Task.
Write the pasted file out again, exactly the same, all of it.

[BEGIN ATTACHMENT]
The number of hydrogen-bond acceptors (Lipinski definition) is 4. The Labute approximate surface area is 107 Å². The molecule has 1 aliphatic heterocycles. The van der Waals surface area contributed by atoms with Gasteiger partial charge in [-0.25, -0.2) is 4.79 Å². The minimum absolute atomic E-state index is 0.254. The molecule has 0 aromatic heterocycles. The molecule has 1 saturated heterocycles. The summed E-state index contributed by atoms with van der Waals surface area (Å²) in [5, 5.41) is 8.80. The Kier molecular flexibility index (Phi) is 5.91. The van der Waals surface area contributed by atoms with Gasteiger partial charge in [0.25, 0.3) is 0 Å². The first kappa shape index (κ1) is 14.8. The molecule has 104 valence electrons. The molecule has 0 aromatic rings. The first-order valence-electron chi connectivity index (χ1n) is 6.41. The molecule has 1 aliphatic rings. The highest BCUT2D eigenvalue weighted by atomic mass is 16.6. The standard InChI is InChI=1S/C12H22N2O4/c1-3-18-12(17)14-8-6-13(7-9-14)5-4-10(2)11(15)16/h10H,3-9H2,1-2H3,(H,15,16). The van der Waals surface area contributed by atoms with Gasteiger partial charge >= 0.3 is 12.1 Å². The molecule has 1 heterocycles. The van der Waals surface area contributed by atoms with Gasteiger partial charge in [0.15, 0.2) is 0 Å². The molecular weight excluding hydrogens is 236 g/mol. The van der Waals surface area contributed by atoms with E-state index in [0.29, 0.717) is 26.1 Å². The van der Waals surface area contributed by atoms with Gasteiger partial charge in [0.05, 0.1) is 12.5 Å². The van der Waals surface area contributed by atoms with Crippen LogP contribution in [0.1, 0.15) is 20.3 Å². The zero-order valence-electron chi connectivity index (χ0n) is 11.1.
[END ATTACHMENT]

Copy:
The number of hydrogen-bond acceptors (Lipinski definition) is 4. The Labute approximate surface area is 107 Å². The molecule has 1 aliphatic heterocycles. The van der Waals surface area contributed by atoms with Gasteiger partial charge in [-0.25, -0.2) is 4.79 Å². The minimum absolute atomic E-state index is 0.254. The molecule has 0 aromatic heterocycles. The molecule has 1 saturated heterocycles. The summed E-state index contributed by atoms with van der Waals surface area (Å²) in [5, 5.41) is 8.80. The Kier molecular flexibility index (Phi) is 5.91. The van der Waals surface area contributed by atoms with Gasteiger partial charge in [0.25, 0.3) is 0 Å². The first kappa shape index (κ1) is 14.8. The molecule has 104 valence electrons. The molecule has 0 aromatic rings. The first-order valence-electron chi connectivity index (χ1n) is 6.41. The molecule has 1 aliphatic rings. The highest BCUT2D eigenvalue weighted by atomic mass is 16.6. The standard InChI is InChI=1S/C12H22N2O4/c1-3-18-12(17)14-8-6-13(7-9-14)5-4-10(2)11(15)16/h10H,3-9H2,1-2H3,(H,15,16). The van der Waals surface area contributed by atoms with Gasteiger partial charge >= 0.3 is 12.1 Å². The molecule has 1 heterocycles. The van der Waals surface area contributed by atoms with Gasteiger partial charge in [0.15, 0.2) is 0 Å². The molecular weight excluding hydrogens is 236 g/mol. The van der Waals surface area contributed by atoms with E-state index in [0.29, 0.717) is 26.1 Å². The van der Waals surface area contributed by atoms with Gasteiger partial charge in [0.05, 0.1) is 12.5 Å². The van der Waals surface area contributed by atoms with Crippen LogP contribution in [0.1, 0.15) is 20.3 Å². The zero-order valence-electron chi connectivity index (χ0n) is 11.1.